“Indigenous peoples have the right to revitalize, use, develop and transmit to future generations their histories, languages, oral traditions, philosophies, writing systems and literatures…”
It is estimated that more than 6,000 languages exist in the world today. It is also estimated that more than half of these languages will disappear in this century. The loss of undocumented and unwritten languages carries a great loss to human diversity as well as the cultural and ancestral knowledge that has been developed through centuries.
For over 100 years, the Wampanoag people of Massachusetts had no fluent speakers of their traditional language. However, in a truly inspiring story, when Jessie Little Doe committed herself (along with others) to revitalizing the Wampanoag language, she discovered many old documents written between the Wampanoag and the English immigrants, giving strong translation tools. A translation of the Bible was included in these old documents, and was a tremendous resource for rediscovering and revitalizing the Wampanoag language. As documented in the film "We Still Live Here" (the story of Jessie Little Doe and the revitalization of the Wampanoag language), the daughter of Jessie Little Doe is now the first fluent speaker in over 100 years.
|The Kogi representatives singing songs in their |
own language (Pastor Juan Carlos is in the front)
With all of the above in mind, I wanted to write about an event last Sunday night, the 18th of January, held to celebrate the completion of the translation of the New Testament into the Kogi language. After some 36 years of work, the translation has been completed and released, creating a great tool for guarding the Kogi language into the future.
Many great stories were told comparing traditional Kogi stories to those in the Bible, how they can complement each other, and what they have to learn from and teach to each other. Songs were sung both in Spanish and in Kogi, as well as a reading from the Kogi translation. The event was full of excitement and accomplishment as the story of the translation project was told.
The Kogi language did not have a written system, making efforts to learn how to write the language the first step. Now, after 36 years of work, the New Testament is finished and published in the Kogi language. During the process, some Kogi individuals were granted opportunities to pursue university degrees, especially in education. This has worked to further promote the school in the Kogi community which IELCO accompanies, and strengthen the teaching of the language to future generations.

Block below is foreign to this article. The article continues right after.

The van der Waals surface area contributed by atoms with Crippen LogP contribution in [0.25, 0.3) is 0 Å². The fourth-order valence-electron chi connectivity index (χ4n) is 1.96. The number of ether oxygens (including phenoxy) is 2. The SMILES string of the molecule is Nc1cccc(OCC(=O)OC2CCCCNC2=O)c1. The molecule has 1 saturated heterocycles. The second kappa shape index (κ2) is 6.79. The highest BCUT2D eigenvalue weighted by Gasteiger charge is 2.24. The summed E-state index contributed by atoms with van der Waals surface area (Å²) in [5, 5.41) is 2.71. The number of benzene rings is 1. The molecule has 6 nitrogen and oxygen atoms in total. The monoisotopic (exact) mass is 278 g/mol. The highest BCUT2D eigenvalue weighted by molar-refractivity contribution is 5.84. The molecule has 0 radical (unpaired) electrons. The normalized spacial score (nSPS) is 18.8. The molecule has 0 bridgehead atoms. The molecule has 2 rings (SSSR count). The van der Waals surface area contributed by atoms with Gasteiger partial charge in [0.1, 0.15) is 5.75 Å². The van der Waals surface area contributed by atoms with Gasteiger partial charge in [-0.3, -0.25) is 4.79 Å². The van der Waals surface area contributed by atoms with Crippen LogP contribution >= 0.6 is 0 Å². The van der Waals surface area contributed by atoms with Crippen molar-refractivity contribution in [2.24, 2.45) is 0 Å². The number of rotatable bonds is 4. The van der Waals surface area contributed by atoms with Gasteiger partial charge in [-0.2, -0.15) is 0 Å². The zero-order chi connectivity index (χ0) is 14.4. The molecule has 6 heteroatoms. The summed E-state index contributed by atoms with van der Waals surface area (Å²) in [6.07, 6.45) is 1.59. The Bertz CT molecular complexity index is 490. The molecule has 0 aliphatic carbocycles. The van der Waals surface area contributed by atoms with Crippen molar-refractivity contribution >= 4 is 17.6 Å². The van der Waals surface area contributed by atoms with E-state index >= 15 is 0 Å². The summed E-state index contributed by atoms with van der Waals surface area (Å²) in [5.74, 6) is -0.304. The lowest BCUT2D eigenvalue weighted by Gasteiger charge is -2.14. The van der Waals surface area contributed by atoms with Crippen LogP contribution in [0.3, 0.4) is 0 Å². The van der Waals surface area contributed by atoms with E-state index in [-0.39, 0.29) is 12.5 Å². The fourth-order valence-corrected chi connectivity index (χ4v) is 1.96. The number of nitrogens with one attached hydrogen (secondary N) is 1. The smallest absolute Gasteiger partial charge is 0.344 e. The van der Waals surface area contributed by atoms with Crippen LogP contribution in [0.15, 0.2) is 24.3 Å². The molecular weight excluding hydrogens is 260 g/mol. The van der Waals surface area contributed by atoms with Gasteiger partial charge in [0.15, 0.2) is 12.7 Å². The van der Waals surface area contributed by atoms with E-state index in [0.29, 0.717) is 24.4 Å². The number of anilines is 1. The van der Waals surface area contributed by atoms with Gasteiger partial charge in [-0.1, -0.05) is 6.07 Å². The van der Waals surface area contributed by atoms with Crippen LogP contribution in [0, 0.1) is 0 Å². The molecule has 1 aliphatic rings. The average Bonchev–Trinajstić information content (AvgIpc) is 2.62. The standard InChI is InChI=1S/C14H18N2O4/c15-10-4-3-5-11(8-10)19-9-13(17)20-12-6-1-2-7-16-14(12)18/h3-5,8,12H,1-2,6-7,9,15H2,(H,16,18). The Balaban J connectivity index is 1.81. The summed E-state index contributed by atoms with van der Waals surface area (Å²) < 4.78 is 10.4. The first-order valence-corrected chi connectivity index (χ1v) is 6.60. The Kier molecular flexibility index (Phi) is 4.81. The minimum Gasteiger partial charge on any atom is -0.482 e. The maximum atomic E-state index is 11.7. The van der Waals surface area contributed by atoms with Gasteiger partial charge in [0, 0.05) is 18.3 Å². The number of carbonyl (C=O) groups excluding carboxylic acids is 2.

|This picture includes Lynda Gawthorne (left side), the missionary who has worked for the last 36 years to complete the translation, Kogi representatives in white, and members of IELCO involved in the accompaniment of the Kogi community|
Surrounded by the dominant Spanish speaking Colombian society, it is easy to imagine the Kogi language being slowly chipped away from its people. In order to communicate with the government, with businesses, with NGOs, with churches, with many other actors in society, they need to know Spanish. As has been witnessed around the world, this situation leads to the loss of the local and traditional language of a people, further promoting loss of culture and identity. This is why the translation of the New Testament has such a significant role to play in defending against the loss of language.
|The New Testament in the Kogi language|
Similarly, a goal this year for the human rights program, in its accompaniment of the Kogi community, will be to translate the United Nations Declaration on the Rights of Indigenous Peoples into the Kogi language, and to publish and distribute it throughout Kogi communities in the Sierra Nevada de Santa Marta. This is a project I am very excited about as it will greatly complement the human rights training and development projects planned for the year.